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New growth trajectory of Assam handicraft

Assam traditional handicraft items such as Assamese japi, bell and brass metal works, cane & bamboo products, masks, Assamese jewellery are important cultural & identity markers

Assam handicraft

Sentinel Digital DeskBy : Sentinel Digital Desk

  |  30 Sep 2022 3:33 AM GMT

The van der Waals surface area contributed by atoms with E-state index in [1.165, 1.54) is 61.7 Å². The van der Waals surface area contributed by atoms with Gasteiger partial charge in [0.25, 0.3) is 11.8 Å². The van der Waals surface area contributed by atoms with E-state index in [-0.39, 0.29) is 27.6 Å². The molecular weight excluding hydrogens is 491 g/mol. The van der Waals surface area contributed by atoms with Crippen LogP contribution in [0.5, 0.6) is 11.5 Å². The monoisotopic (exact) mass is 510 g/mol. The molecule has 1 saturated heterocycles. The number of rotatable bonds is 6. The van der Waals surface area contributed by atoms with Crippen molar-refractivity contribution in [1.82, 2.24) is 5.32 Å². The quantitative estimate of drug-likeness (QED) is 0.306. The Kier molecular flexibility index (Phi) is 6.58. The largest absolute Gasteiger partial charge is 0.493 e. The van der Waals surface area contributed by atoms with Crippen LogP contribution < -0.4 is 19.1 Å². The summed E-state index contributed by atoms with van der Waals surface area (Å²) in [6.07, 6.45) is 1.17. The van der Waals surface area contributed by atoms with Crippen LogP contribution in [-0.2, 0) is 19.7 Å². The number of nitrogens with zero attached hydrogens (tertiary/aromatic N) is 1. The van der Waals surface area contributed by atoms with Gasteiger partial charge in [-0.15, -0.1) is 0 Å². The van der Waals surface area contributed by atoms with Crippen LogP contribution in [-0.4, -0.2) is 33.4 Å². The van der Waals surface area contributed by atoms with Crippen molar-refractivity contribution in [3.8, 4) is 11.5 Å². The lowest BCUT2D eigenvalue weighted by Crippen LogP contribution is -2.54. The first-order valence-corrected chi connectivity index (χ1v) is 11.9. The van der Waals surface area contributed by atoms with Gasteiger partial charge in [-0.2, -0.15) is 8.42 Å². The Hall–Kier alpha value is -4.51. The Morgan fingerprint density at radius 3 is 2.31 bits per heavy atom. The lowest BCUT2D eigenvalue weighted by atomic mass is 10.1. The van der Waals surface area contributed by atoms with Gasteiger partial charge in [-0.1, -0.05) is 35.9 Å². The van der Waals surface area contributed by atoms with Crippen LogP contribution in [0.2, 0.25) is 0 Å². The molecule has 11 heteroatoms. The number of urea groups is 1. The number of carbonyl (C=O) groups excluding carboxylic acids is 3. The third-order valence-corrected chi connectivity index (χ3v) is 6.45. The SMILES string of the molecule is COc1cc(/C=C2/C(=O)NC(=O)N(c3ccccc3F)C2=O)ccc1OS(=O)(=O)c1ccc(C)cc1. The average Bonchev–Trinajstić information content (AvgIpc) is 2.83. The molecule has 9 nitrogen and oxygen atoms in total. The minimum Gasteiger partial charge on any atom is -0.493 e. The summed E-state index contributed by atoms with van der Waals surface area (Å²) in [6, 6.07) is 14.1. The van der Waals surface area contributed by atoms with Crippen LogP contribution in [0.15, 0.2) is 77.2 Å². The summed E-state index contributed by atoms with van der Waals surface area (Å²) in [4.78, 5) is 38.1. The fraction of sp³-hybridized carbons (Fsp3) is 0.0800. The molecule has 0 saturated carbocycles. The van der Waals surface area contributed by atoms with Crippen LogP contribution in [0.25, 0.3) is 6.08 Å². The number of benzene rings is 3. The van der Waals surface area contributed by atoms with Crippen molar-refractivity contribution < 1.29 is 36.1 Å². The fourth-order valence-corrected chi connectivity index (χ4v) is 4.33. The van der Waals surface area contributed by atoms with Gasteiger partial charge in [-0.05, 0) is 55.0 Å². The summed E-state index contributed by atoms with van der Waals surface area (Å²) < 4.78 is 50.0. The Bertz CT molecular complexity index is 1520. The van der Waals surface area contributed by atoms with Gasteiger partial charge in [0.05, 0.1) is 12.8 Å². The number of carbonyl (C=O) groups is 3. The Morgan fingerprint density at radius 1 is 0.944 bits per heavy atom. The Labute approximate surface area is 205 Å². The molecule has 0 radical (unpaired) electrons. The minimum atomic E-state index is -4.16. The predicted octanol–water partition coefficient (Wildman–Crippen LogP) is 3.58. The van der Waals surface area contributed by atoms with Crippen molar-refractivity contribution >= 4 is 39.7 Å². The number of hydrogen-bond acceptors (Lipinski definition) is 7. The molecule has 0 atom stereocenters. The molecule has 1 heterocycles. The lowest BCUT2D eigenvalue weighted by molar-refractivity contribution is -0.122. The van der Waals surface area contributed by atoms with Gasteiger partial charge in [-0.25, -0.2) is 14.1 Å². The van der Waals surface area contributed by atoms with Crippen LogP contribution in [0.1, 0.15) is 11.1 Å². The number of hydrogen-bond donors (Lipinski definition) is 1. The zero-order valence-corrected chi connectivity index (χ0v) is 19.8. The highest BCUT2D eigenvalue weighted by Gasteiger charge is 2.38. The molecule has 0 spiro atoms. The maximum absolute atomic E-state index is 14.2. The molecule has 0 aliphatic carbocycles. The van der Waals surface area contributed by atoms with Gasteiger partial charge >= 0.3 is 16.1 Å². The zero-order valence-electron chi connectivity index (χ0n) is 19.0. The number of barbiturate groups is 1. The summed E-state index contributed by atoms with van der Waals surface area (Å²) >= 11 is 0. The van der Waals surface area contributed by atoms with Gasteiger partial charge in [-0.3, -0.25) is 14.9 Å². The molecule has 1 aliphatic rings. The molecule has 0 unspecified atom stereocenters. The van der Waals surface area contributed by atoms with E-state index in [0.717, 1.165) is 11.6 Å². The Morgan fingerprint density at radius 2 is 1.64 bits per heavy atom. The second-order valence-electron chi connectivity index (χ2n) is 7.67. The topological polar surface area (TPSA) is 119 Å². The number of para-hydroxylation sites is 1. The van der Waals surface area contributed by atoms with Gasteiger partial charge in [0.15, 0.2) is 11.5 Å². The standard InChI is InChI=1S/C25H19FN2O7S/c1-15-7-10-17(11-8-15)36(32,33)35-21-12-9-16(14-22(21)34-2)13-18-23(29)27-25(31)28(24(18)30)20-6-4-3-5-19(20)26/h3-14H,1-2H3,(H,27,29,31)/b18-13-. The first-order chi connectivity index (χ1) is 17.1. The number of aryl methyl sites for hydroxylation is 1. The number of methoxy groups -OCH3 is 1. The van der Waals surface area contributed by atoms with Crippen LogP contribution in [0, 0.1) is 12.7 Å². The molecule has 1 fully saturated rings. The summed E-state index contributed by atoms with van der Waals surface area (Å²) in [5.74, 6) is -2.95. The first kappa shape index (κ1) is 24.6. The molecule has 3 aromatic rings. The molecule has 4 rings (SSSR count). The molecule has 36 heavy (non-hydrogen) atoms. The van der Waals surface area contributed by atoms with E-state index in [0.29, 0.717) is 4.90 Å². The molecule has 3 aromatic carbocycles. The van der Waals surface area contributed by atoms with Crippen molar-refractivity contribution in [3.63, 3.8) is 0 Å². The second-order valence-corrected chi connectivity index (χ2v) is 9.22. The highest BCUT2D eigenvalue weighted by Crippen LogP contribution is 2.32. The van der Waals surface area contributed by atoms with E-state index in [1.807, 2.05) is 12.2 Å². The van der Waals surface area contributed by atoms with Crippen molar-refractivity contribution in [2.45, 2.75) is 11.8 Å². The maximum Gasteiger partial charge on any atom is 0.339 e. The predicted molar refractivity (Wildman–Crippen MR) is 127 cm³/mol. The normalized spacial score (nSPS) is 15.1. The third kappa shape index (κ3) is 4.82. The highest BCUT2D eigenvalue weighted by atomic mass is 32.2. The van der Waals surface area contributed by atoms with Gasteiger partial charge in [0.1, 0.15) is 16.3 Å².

Assam traditional handicraft items such as Assamese japi, bell and brass metal works, cane and bamboo products, masks, Assamese jewellery are important cultural and identity markers for indigenous communities of the state and growth of the sector is critical for preservation of the rich traditions. Handicraft artisans' families and entrepreneurs are grappling with a plethora of problems like non-remunerative prices of products due to lack of market support, non-availability of affordable raw materials and lack of capital. The crisis has de-motivated the younger generation of many artisan families to look for alternative livelihood opportunities and migrate outside their villages, which, if not checked may lead to vibrant cultural practices fading out fast and rich knowledge of some of these craftworks being lost forever. Adoption of The Handicraft Policy, 2022 by the State Government is a laudable initiative but its implementation is not without challenges. The policy seeks to "create, support and sustain an enabling environment for the development and growth of the handicrafts sector and for generating sustainable livelihood of people engaged in this sector across the state and to preserve and evolve traditional craft and artisanal skills and so that they may remain an integral part of cultural fabric of the state of Assam." It also seeks to remove the constraints that have affected the growth trajectory of the sector. Some of the issues hindering the growth of the sector listed in the policy document are: old production techniques leading to higher cost and resultant compromise in quality, production schedules not in synchronization with orders, product design and development not based on the market requirement, non-availability of raw material of proper quality, standard and specifications, non-standardization in product pricing, lack of convergence with other government departments/schemes and lack of capital (absence of access to credit especially for working capital requirements). The policy defines handicrafts to be item or product produced through skills that are manual, with or without mechanical or electrical or other processes, which appeal to the eye due to the characteristics of being artistic or aesthetic or creative or ethnic or being representative of cultural or religious or social symbols of practices, whether traditional or contemporary. These items or products may or may not have a functional utility and can be used as a decorative item or gift. It also accepts a wider definition adopted by the UNICEF and International Trade Centre Symposium which says that "Artisanal products are those produced by artisans, either completely by hand, or with the help of hand tools or even mechanical means, as long as the direct manual contribution of the artisan remains the most substantial component of the finished product. These are produced without restriction in terms of quantity and using raw materials from sustainable resources. The special nature of artisanal products derives from their distinctive features, which can be utilitarian, aesthetic, artistic, creative, culturally attached, decorative, functional, traditional, religiously and socially symbolic and significant". The broader definition facilitates enlarging the list of producers, products and processes and draw up a list of 15 recognized crafts. The policy provides for raw material support through establishment of raw material banks, forest-based raw materials such as bamboo, wood, lac, stones for sculpting etc., mineral-based raw materials to artisans and establishment of raw material banks in handicraft clusters. It envisages undertaking a baseline survey of production of every type of handicraft in the state and utilizing the database so created for implementation of various programmes and for providing support. Expeditious completion of the baseline survey and compilation of the datasets is crucial for drawing the roadmap of implementing the policy. The policy makes it mandatory to obtain a photo identity card to be issued by the Industries and Commerce department for availing all incentives under the policy and, therefore, drawing up a comprehensive and updated list of the artisans based on the baseline survey should get the prime attention of the executives. Adequate budgetary allocations are necessary to translate the policy provisions for various fiscal incentives such as capital investment subsidy for handicraft unit/raw material bank, marketing assistance, interest subsidy on working capital, online marketing, assistance for participation in fairs, exhibitions within the state as well as outside etc., a reality for artisans and other stakeholders. Making the process of availing these incentives simple and fast will be crucial to ensure reaching out to optimum number of artisans and generating more avenues of livelihood in the sector, more particularly in rural Assam. Lessons must be drawn from failures of similar interventions in the past to addresses the problems faced by the traditional handicraft industry. The greater challenge is to prevent the policy being reduced to some government schemes of doling out incentives. Equal participation of artisans, entrepreneurs is the key to put the traditional handicraft industry on a new growth trajectory.

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